Tucked away on the west side of the small town of Broad Channel in the middle of Jamiaca Bay is a narrow, dead end, street that goes by the name of West 12th Road. Those of us who live there know that the nice part about living in a small town is that when you are not quite sure what is going on, someone else always does!
[Peter J. Mahon West 12th Road, Broad Channel]
Luis Mendes addresses the crowd at a Thursday, Jan. 26 BCCA meeting. Photo by Anna SpivakBroad Channel residents have raised several concerns about the lack of raised houses and restoration work they’re seeing through Build It Back’s slackening and drawn out program.
A meeting of the Broad Channel Civic Association on Thursday, Jan. 26 was held in the hopes that the agency’s new Deputy Commissioner, Luis Mendes, could provide residents with some long overdue answers as to when they can expect to be back inside their homes, or, for work to begin on their homes.
Only two months into his role with the Department of Design and Construction’s (DDC) Build it Back program, Mendes was met with a standingroom only crowd at the VFW Hall on Shad Creek Road.
“[We’ve come prepared] with some problems and complaints that we’ve asked this gentleman to address,” Broad Channel Civic President Dan Mundy Jr. said in regards to Mendes. “We’ve hammered over and over again about the lack of progress. We’ve hammered over and over again about the people that are out of their homes. We’re trying to make the case to get this thing going. We need an on-site representative that would have a set of eyes in town and can put together a master plan for Broad Channel.”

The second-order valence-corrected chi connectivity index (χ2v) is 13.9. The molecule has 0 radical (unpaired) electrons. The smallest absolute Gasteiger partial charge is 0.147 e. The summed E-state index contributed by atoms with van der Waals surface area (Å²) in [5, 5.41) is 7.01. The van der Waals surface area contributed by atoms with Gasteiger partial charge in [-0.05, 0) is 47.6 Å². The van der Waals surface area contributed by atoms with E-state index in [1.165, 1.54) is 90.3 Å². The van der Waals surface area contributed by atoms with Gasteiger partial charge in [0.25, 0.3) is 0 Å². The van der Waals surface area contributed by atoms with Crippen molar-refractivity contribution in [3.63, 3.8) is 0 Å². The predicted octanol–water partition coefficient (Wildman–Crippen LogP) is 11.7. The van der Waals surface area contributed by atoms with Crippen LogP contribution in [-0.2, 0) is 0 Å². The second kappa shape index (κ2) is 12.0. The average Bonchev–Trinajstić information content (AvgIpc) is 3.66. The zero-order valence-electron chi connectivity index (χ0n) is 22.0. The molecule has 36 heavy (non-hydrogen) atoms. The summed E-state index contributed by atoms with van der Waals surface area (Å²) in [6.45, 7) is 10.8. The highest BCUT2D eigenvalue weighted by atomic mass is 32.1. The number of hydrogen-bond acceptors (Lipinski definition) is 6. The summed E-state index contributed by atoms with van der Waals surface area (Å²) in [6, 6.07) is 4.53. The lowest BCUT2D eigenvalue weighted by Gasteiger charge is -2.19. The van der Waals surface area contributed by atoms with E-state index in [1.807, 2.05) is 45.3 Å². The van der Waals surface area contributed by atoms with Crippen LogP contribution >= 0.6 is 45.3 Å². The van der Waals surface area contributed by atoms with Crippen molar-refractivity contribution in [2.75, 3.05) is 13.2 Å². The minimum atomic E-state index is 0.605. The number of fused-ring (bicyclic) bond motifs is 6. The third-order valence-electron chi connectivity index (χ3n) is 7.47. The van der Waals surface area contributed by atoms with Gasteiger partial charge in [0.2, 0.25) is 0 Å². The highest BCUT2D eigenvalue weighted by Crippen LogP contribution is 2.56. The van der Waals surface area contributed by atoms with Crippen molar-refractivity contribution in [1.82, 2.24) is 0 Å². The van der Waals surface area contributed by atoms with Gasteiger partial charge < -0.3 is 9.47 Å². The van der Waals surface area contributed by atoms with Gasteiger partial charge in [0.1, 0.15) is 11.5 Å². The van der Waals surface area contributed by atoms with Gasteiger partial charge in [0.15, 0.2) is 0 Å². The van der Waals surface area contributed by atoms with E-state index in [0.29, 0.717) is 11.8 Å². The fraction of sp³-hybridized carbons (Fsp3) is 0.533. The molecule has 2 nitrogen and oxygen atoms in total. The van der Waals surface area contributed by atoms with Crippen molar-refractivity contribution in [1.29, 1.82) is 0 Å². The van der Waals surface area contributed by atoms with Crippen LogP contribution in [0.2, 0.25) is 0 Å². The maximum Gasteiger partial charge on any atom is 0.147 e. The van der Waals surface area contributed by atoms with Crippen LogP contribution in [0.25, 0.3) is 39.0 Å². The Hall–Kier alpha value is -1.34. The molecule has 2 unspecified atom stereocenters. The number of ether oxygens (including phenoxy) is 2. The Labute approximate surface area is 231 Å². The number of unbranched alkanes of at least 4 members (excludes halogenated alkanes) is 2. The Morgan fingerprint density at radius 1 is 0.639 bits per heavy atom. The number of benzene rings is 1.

According to Mendes, an on-site representative/community liaison is exactly what Broad Channel will get under his leadership.
“We have a huge, complex system that is just stopping these homes from being built,” Mendes said. “We need to streamline the construction of these houses. Just starting a job is taking two months, and in the months that I’ve been here, I’ve [experienced] the frustration of seeing a house take so long to start, to be built and to finish. We need [someone] on the field and to set up a trailer here in Broad Channel. In order to have boots on the ground, we’ll ask consultants, architects, to be in these trailers.”
Residents in attendance were receptive to Mendes, and, were especially curious about his program’s timeline.
According to Mendes, the program is going into construction on 64 homes – where people have already moved out – from now until March. Those homes, Mendes says, should be completed by summer, toward the end of July. In May and June, construction will begin on the homes of people who have yet to be displaced. Those homes, Mendes told the crowd, “should be done by September or October.
“In order to get houses done faster, you’ve got to stop a lot of the bureaucracies that are involved,” said Mendes. “There is a lot of commitment on my part to get this thing done, and, unfortunately I cannot solve all of the problems you guys have. But, little by little, we’ll be getting houses into construction. We’re starting to get the wheel moving.”
“This is going to make it or break it,” said Mundy Jr. “I have a lot of confidence in Luis coming in here and being a game changer. ”